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Volkswagen Diesel Emissions Settlement Results in $4.3B Payment, Guilty Plea

Image via Vytautas Kielaitis / Shutterstock.com

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Volkswagen has reached a settlement with the U.S. government, which will result in a payment of $4.3 billion to resolve civil and criminal charges over the installation of emissions test cheating software in hundreds of thousands of its TDI diesel vehicles. 

The Volkswagen diesel emissions settlement was reported on Tuesday by Reuters News, and comes on top of the $14.7 billion the German automaker has already agreed to spend to address the problems with the vehicles. In addition, the company is expected to plead guilty to a number of criminal violations regarding its TDI diesel vehicles.

In September 2015, Volkswagon admitted to the U.S. Environmental Protection Agency (EPA) that the vehicles were equipped with software designed to artificially lower emissions during testing, while increasing the level of pollutants released during normal operations.

Although Volkswagen and Audi TDI “Clean Diesel” vehicles were sold for a premium price, as “environmentally friendly” cars, some researchers from the EPA have recorded emissions levels up to 40 times the allowable rate during normal operation. However, when connected to EPA testing devices showed approved levels.

The Volkswagen recall affected nearly 500,000 diesel vehicles sold in the United States. The problems expanded after the investigation began to also include some 80,000 Audi and Porsche SUV models with bigger 3.0 liter diesel engines. The illegal devices are believed to have been installed in nearly 11 million vehicles across the globe, sparking major concerns about the company’s ethics and business practices.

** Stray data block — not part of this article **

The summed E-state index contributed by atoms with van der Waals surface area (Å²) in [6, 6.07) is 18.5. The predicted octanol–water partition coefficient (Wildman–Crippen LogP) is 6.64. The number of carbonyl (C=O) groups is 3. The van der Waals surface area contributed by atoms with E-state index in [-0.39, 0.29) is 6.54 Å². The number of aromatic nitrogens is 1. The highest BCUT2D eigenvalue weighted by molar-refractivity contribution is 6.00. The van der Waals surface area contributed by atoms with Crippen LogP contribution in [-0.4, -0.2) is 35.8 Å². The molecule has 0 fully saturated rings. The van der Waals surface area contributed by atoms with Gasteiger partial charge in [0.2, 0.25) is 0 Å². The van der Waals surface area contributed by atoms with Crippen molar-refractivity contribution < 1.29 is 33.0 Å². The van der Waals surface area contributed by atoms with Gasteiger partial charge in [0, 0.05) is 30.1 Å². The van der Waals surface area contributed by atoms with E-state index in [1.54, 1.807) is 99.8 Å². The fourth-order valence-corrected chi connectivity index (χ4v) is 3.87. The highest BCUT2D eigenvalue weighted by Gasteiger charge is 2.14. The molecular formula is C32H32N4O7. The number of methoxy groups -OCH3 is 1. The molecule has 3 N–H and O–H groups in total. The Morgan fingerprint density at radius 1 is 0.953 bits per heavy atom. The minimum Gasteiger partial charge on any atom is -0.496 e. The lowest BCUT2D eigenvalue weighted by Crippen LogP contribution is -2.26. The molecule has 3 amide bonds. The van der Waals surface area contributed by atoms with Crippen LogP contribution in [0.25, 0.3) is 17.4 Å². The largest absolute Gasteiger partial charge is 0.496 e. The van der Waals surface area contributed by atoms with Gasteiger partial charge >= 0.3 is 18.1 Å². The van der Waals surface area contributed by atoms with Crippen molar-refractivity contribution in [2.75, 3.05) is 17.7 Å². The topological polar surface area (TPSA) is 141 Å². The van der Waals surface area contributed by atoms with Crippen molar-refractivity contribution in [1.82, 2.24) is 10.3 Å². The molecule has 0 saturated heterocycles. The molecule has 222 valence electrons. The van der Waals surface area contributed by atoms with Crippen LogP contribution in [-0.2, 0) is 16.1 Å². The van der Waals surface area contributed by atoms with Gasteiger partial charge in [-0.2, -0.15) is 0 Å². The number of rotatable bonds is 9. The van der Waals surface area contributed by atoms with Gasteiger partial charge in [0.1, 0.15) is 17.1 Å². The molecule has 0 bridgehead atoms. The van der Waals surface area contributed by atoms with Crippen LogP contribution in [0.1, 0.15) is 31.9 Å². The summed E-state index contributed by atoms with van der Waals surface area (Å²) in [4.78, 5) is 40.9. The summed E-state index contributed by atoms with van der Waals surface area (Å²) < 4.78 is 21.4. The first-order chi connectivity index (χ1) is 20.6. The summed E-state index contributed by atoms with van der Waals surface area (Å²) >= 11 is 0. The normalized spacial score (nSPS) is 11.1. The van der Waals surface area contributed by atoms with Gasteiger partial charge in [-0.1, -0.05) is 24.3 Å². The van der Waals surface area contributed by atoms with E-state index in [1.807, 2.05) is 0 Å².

The agreement must still be approved by a U.S. judge, and will include $4.3 billion in additional payments beyond the estimated $10 billion that will be spent to buy vehicles back from U.S. owners who do not want them anymore, and another $4.7 billion that will be paid to mitigate pollution and invest in zero-emission technology.

The VW diesel settlement agreement also comes just days after the arrest of Oliver Schmidt, a VW executive who was in charge of the company’s environmental and engineering office in Michigan. Schmidt was arrested on Monday in Florida, while attempting to return to Germany. He has been charged with fraud and conspiracy in relation to his failure to disclose the emissions cheat software to U.S. regulators.

Schmidt is the second VW employee to be arrested and face criminal charges in the U.S. as part of the diesel emissions scandal. The first was James R. Liang, an engineer who plead guilty in September to charges of conspiracy to commit wire fraud and violation of U.S. clean air laws. He is awaiting sentencing and took a plea deal to become a cooperative witness against his former employer.

The settlement, if approved, does not resolve numerous individual and class action lawsuits filed by VW owners and investors. VW has vowed to settle and resolve those claims swiftly.

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Image via Vytautas Kielaitis / Shutterstock.com

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